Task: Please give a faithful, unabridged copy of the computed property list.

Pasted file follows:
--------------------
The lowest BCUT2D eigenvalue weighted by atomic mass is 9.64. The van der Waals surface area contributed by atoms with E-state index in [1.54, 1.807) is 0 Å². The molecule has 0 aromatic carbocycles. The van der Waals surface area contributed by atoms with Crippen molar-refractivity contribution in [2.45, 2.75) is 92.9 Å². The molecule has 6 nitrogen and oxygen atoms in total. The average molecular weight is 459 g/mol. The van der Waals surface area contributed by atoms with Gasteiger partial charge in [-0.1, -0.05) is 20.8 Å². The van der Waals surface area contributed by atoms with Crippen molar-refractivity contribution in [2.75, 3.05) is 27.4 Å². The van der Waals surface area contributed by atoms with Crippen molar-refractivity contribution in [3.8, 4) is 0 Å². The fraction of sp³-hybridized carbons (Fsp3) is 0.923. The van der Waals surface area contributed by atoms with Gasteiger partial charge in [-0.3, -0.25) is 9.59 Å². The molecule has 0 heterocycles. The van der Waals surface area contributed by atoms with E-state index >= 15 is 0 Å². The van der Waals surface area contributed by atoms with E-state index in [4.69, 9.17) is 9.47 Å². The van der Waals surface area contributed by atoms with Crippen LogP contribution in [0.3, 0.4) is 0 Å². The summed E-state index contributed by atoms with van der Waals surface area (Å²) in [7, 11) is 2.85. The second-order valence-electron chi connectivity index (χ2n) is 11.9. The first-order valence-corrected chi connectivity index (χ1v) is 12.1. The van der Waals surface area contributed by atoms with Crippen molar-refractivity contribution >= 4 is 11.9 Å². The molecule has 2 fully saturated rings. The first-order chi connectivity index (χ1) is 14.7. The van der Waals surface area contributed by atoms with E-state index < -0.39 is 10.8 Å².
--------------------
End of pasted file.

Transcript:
The lowest BCUT2D eigenvalue weighted by atomic mass is 9.64. The van der Waals surface area contributed by atoms with E-state index in [1.54, 1.807) is 0 Å². The molecule has 0 aromatic carbocycles. The van der Waals surface area contributed by atoms with Crippen molar-refractivity contribution in [2.45, 2.75) is 92.9 Å². The molecule has 6 nitrogen and oxygen atoms in total. The average molecular weight is 459 g/mol. The van der Waals surface area contributed by atoms with Gasteiger partial charge in [-0.1, -0.05) is 20.8 Å². The van der Waals surface area contributed by atoms with Crippen molar-refractivity contribution in [2.75, 3.05) is 27.4 Å². The van der Waals surface area contributed by atoms with Crippen molar-refractivity contribution in [3.8, 4) is 0 Å². The fraction of sp³-hybridized carbons (Fsp3) is 0.923. The van der Waals surface area contributed by atoms with Gasteiger partial charge in [-0.3, -0.25) is 9.59 Å². The molecule has 0 heterocycles. The van der Waals surface area contributed by atoms with E-state index >= 15 is 0 Å². The van der Waals surface area contributed by atoms with E-state index in [4.69, 9.17) is 9.47 Å². The van der Waals surface area contributed by atoms with Crippen LogP contribution in [0.3, 0.4) is 0 Å². The summed E-state index contributed by atoms with van der Waals surface area (Å²) in [7, 11) is 2.85. The second-order valence-electron chi connectivity index (χ2n) is 11.9. The first-order valence-corrected chi connectivity index (χ1v) is 12.1. The van der Waals surface area contributed by atoms with Crippen molar-refractivity contribution >= 4 is 11.9 Å². The molecule has 2 fully saturated rings. The first-order chi connectivity index (χ1) is 14.7. The van der Waals surface area contributed by atoms with E-state index < -0.39 is 10.8 Å².